OMAHA, Neb. — Profits rebounded at Warren Buffett’s conglomerate along with the value of its $353 billion stock portfolio in the second quarter to hit $35.9 billion, and many of Berkshire Hathaway’s assorted businesses also performed well, led by strong results in its core insurance businesses, particularly Geico.
Berkshire Hathaway said Saturday that its profits surged to hit $24,755 per Class A share. A year ago, the Omaha, Nebraska-based company recorded a loss of $43.6 billion, or $29,633 per Class A share, when the value of its biggest investments fell.
But Buffett has long said that those bottom-line figures can be misleading because of the big swings in the paper value of its investments from quarter to quarter when few of Berkshire’s investments are actually bought or sold. Instead, Buffett recommends that investors focus on operating earnings to see how the more than 90 companies Berkshire owns are actually performing.
By that measure, Berkshire’s operating earnings grew 6.6%, to $10.043 billion, or $6,928.40 per Class A share. That’s up from $9.417 billion, or $6,403.61 per Class A share, a year ago.
The three analysts surveyed by FactSet Research expected Berkshire to report operating earnings of $5,575.67 per Class A share.
Berkshire’s revenue jumped to $92.5 billion from last year’s $76.2 billion thanks largely to the addition of truck stop operator Pilot Travel Centers, which generated $14.75 billion in revenue during the quarter. Berkshire’s results were also helped by last fall’s acquisition of the Alleghany insurance conglomerate.
CFRA Research analyst Cathy Seifert said Berkshire will have a hard time keeping up that level of growth without additional acquisitions, which Buffett seems reluctant to make at current prices.
“I think the question that should be or will be on investors’ minds is, ‘How do you sustain this level of growth when many of your underlying businesses are not putting up this level of growth?’” Seifert said.
Underwriting profits at Geico rebounded to $514 million as it raised premiums on its auto insurance customers by an average of 16% and continued to cut back on its ubiquitous lizard ads while paying out fewer claims. A year ago, Geico reported a $487 million pretax underwriting loss. The number of policies Geico wrote also fell by 14%
Profits fell at Berkshire’s BNSF railroad to $1.26 billion from last year’s $1.66 billion as it carried 11% fewer shipments in the quarter, suggesting the economy continued to slow. Rising interest rates also hurt Berkshire’s housing-related businesses such as manufactured home building Clayton Homes and its Berkshire Hathaway Home Services network of Realtors.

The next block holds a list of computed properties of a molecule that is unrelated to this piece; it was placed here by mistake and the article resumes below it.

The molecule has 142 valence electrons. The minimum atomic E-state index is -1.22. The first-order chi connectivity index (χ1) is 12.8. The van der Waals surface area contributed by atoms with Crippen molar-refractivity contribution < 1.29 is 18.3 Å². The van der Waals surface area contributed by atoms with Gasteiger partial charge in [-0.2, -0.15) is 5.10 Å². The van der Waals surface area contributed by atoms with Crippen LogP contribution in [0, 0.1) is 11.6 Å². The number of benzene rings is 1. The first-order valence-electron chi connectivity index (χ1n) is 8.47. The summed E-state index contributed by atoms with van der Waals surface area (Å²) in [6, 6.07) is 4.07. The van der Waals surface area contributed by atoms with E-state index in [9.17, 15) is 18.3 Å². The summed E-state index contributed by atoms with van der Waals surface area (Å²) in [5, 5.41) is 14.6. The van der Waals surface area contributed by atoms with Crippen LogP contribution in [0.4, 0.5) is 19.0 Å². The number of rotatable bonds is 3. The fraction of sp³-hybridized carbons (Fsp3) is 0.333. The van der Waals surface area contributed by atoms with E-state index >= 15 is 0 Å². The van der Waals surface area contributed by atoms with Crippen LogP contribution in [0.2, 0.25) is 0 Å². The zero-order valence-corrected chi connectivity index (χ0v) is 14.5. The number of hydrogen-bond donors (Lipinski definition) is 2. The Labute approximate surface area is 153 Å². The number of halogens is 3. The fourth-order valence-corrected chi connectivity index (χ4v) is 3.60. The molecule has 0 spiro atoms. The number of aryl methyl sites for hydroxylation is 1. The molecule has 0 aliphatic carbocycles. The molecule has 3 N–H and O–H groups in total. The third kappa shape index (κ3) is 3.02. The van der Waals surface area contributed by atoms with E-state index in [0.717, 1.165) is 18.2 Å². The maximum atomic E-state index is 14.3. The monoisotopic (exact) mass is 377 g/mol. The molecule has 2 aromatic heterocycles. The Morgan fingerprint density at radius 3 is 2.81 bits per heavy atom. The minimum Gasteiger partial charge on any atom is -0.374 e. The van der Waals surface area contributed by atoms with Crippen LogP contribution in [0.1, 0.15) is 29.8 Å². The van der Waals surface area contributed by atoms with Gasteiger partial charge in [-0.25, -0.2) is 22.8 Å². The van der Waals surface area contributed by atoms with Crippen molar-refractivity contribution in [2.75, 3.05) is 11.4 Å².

But Berkshire also benefitted from interest rates that helped it generate more money on its cash. Berkshire is still sitting on a mountain of cash because it hasn’t completed any major acquisitions or made many significant new stock investments this year. The company’s cash pile grew to $147.4 billion from the first quarter’s $130.6 billion.
“Buffett is carrying way more cash than he would be if he saw bargains all over the place,” said investment manager Bill Smead, of Smead Capital Management.
Edward Jones analyst Jim Shanahan said it appeared that Berkshire was a net seller of about $8 billion in stocks during the quarter with most of that likely being Buffett’s previously disclosed decision to unload most of Berkshire’s Activision Blizzard stake. The current high prices of stocks, combined with weakness in the economy and rising interest rates, might combine to keep Buffett mostly on the sidelines and unlikely to make any major deals in the near future.
“I’m kind of thinking that in this environment, we shouldn’t expect to see a whole lot out of Berkshire in the second half of the year,” Shanahan said.
Berkshire did repurchase $1.4 billion of its own stock in the quarter, but the pace of its buybacks slowed considerably from the first quarter, when it bought $4.4 billion of Berkshire shares. Buffett tries not to do many buybacks when he believes Berkshire’s shares might be overpriced.
A recent change in the way Berkshire accounts for its ownership of more than 25% of Occidental Petroleum also helped boost its second quarter earnings. Berkshire said its ownership of Occidental, combined with its 26.5% stake in Kraft Heinz, added $535 million to its bottom line. A year ago, those investments would have added only about $182 million to Berkshire’s profits.